Yes, I penned that myself. I figured that if people can come up with merged names like “Brangelina”, “TomKat”, “MicroHoo”, then why not “Diggle”? But what is “Diggle”? It’s actually a combination of Google and Digg…
As reported on TechCrunch earlier today, there are reports that the search engine giant will purchase Digg, the brainchild of Kevin Rose, for $200 million. While this will only go to potentially aggravate those opponents of Google who want to see the #1 search engine go down, it only will embolden their search indexing and bookmarking capability.
Most of Diggâ€™s revenue comes from a three year ad deal with Microsoft, which will be terminated on a sale to Google. Digg has raised $11.3 million in venture capital.
As quoted from Michael Arrington’s article, this great scheme by Google will also become a direct smack in Microsoft’s face as they try and emerge as a serious contender for the search engine market. So far, the big winner of the online acquisition war between major players has been Google. Microsoft scored with Aquantive, but Google took the wind out of the software giant’s sails with YouTube, DoubleClick, and potentially Digg.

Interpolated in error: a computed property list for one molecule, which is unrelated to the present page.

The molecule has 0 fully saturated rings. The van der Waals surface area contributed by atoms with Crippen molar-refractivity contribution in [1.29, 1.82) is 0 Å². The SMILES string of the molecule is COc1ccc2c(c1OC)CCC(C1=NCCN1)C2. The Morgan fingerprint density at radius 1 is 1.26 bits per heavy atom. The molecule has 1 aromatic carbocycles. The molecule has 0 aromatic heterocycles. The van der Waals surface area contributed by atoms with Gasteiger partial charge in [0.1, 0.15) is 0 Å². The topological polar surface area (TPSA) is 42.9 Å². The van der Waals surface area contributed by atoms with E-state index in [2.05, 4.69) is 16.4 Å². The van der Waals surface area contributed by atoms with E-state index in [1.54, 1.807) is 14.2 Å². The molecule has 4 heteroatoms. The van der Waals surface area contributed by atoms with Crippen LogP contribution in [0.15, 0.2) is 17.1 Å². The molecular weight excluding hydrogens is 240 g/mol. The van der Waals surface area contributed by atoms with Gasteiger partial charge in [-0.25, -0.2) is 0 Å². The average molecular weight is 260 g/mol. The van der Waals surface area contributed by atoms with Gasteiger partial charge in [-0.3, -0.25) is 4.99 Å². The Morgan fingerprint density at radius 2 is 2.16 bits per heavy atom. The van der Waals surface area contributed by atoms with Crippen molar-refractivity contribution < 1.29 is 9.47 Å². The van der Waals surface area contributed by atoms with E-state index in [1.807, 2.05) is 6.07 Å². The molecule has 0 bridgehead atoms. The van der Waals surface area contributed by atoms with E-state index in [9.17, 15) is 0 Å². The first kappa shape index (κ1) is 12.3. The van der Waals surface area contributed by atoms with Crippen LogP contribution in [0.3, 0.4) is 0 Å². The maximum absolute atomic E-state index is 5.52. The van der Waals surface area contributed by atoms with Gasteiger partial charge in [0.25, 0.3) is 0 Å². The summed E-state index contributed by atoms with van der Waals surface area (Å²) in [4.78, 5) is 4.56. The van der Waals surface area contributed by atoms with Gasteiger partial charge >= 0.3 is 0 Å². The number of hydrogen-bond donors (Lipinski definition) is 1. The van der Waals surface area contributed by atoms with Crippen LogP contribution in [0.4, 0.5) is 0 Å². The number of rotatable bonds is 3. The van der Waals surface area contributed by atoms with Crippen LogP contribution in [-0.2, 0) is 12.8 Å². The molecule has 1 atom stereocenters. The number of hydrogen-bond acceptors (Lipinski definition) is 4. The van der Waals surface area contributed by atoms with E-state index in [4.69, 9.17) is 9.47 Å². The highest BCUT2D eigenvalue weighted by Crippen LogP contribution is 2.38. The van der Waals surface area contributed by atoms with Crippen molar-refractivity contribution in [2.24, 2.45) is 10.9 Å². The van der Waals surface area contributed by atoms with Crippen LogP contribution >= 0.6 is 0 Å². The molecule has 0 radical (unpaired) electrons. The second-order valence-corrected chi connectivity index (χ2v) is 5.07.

So what does it all mean? Well it means that for marketers, there may be more potential to advertise on other networks. Seeing how most businesses use Google AdWords, will these text ads be displayed prominently on Digg, one of the most popular bookmarking sites on the whole web? What about Digg’s role in SEO and SEM strategies? Will Google now incorporate into their algorithms the “Digg-style” of democracy and allow people to rate which stories they find to be most popular? For example, compared to the TechCrunch article on “Diggle”, since that holds more authority and probably ranks higher than this blog normally…if the general public thought that this blog post gave more useful information than TechCrunch and rated it per Digg’s style, would it appear higher in ranking when queried on Google?
Semantic web searching is also emerging as the next greatest thing that the major search engines want to roll out. So does Digg add to this functionality? Absolutely. It will help Google incorporate the mob mentality and make searches more relevant based on what the user wants to search for. Unfortunately, all we can do now is wait and see what Google’s “potential” purchase of Digg will do for the Internet. If it holds up, I’m imagining that the remaining bookmarking sites will soon be engulfed by Microsoft and/or Yahoo. One thing definitely stands out: Kevin Rose is quite a lucky man…and soon to be an even richer one.
Read the TechCrunch article here on the potential talks going on between Google and Digg.